Moreover, there is evidence to suggest that by doctrinaire insistence on "eyeball to eyeball" contact, the opposite effect is actually achieved, that is, the notion that with especially susceptible witnesses, "anxiety influences memory by interfering with focused attention." Id. at 724, n. 21. In such witnesses, particularly children, stress can operate
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to the extent that the increased tension generated by face to face confrontation would decrease rather than increase probity. G.B. Melton, Procedural Reforms to Protect Child Victim/Witnesses in Sex Offense Proceedings, in Child Sexual Abuse and The Law (1981). Since a trial is the process of seeking truth, technological advances which facilitate that process while preserving intact all of the interests involved are not to be lightly disregarded.
TAMILIA, Judge, concurring:
I vote to join Judge Wieand's majority Opinion and write separately to express my views concerning the complexity of this matter. I am troubled by the fact that there was no statutory authority for the procedure adopted here and the proceeding is viable only upon application of exceptions to the rule that a party has the right both to confrontation and cross-examination of a witness against him. The majority finds such exceptions, yet but for the overwhelming fact that we are dealing with a child victim, I would be compelled to join the dissent. We do not need the testimony or treatises of behavioral science experts to establish that, qualitatively, such a witness, who is also a victim, is not to be equated with a normal or average adult. Such a witness is at a considerable disadvantage in the courtroom search for truth, and to assure that the mythical scales of justice are evenly balanced, special consideration must be given to proceedings wherein a child is a victim. This country was recently shocked and dismayed by the trial in California involving alleged child molestation victims by day school personnel. Regardless of the merits of that case, the fact that the preliminary hearing lasted seventeen months is considered by virtually all legal and behavioral science experts as an abomination and a perversion of the judicial process in the harm it has done to the children (and probably many of the adults as well).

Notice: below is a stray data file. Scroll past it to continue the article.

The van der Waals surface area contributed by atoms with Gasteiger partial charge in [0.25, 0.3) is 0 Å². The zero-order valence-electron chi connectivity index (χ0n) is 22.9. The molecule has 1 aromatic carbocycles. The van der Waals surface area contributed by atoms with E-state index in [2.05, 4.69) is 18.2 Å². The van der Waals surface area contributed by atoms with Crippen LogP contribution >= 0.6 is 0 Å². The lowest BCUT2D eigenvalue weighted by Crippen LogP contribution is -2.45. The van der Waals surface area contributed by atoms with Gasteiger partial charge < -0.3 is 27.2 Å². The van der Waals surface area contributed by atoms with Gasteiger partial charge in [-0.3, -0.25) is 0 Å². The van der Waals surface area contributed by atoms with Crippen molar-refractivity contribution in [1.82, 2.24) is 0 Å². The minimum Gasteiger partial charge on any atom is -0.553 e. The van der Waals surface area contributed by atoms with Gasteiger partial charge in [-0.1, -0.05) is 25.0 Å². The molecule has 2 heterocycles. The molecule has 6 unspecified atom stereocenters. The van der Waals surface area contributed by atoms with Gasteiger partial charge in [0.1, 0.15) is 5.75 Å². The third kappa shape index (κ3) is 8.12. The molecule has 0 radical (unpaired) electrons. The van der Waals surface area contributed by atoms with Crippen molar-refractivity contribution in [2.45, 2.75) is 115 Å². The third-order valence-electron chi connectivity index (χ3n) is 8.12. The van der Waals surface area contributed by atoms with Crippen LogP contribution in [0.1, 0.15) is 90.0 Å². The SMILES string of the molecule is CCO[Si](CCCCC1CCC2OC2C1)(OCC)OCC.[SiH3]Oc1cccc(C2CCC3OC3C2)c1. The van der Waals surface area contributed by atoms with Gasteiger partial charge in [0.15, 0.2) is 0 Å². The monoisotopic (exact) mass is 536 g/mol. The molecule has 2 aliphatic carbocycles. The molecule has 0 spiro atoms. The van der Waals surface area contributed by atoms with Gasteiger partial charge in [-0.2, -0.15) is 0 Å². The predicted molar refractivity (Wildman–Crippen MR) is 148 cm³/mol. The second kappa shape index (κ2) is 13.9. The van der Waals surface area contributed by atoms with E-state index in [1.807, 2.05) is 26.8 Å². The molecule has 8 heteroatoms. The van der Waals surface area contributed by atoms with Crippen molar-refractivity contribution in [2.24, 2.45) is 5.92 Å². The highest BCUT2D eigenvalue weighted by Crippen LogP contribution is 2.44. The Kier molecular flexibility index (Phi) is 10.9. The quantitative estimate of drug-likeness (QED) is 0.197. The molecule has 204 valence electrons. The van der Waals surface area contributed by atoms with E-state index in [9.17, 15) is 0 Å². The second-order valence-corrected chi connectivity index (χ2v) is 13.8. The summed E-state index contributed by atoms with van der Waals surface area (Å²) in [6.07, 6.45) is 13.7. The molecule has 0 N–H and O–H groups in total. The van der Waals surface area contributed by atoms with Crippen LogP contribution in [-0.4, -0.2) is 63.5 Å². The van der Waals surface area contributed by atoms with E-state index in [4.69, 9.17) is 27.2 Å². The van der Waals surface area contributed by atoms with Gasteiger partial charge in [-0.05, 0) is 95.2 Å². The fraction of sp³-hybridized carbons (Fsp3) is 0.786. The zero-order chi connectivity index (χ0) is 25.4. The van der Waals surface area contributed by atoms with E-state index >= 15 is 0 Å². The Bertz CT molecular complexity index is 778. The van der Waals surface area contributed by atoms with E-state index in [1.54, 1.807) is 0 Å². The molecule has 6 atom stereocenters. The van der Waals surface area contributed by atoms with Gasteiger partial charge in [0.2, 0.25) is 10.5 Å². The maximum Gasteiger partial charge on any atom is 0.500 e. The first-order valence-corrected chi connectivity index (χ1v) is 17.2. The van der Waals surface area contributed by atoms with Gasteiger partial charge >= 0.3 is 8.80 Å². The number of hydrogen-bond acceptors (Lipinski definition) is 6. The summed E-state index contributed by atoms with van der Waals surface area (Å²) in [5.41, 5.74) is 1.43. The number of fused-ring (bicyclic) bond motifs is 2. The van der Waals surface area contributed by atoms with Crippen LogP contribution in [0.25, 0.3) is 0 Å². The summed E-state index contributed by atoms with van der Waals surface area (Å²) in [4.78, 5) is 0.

From the late nineteenth century, to the present, it is a time clearly perceived by most authorities to be the era of
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enlightenment in the care and treatment of children. To illustrate where we have been and how far we have traveled in our treatment of children, the following excerpt from a law review article written by this writer is illuminating.